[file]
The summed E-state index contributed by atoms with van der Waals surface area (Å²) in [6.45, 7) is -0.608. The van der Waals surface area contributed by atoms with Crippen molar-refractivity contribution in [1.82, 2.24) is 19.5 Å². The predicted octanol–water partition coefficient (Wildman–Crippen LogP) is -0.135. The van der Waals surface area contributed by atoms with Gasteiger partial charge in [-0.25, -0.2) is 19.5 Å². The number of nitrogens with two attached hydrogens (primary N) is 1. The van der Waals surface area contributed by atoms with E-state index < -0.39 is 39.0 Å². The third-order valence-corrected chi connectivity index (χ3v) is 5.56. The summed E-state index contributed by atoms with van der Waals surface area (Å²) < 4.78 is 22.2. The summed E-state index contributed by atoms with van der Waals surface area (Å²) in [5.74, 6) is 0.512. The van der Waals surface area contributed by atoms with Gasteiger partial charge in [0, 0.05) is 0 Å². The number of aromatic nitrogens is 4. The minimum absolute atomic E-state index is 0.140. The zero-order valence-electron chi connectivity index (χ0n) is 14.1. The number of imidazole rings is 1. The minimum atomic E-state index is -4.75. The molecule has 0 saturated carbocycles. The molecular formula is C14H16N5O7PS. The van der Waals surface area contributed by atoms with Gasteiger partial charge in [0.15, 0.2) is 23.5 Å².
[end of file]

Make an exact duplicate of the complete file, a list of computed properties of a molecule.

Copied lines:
The summed E-state index contributed by atoms with van der Waals surface area (Å²) in [6.45, 7) is -0.608. The van der Waals surface area contributed by atoms with Crippen molar-refractivity contribution in [1.82, 2.24) is 19.5 Å². The predicted octanol–water partition coefficient (Wildman–Crippen LogP) is -0.135. The van der Waals surface area contributed by atoms with Gasteiger partial charge in [-0.25, -0.2) is 19.5 Å². The number of nitrogens with two attached hydrogens (primary N) is 1. The van der Waals surface area contributed by atoms with E-state index < -0.39 is 39.0 Å². The third-order valence-corrected chi connectivity index (χ3v) is 5.56. The summed E-state index contributed by atoms with van der Waals surface area (Å²) < 4.78 is 22.2. The summed E-state index contributed by atoms with van der Waals surface area (Å²) in [5.74, 6) is 0.512. The van der Waals surface area contributed by atoms with Gasteiger partial charge in [0, 0.05) is 0 Å². The number of aromatic nitrogens is 4. The minimum absolute atomic E-state index is 0.140. The zero-order valence-electron chi connectivity index (χ0n) is 14.1. The number of imidazole rings is 1. The minimum atomic E-state index is -4.75. The molecule has 0 saturated carbocycles. The molecular formula is C14H16N5O7PS. The van der Waals surface area contributed by atoms with Gasteiger partial charge in [0.15, 0.2) is 23.5 Å².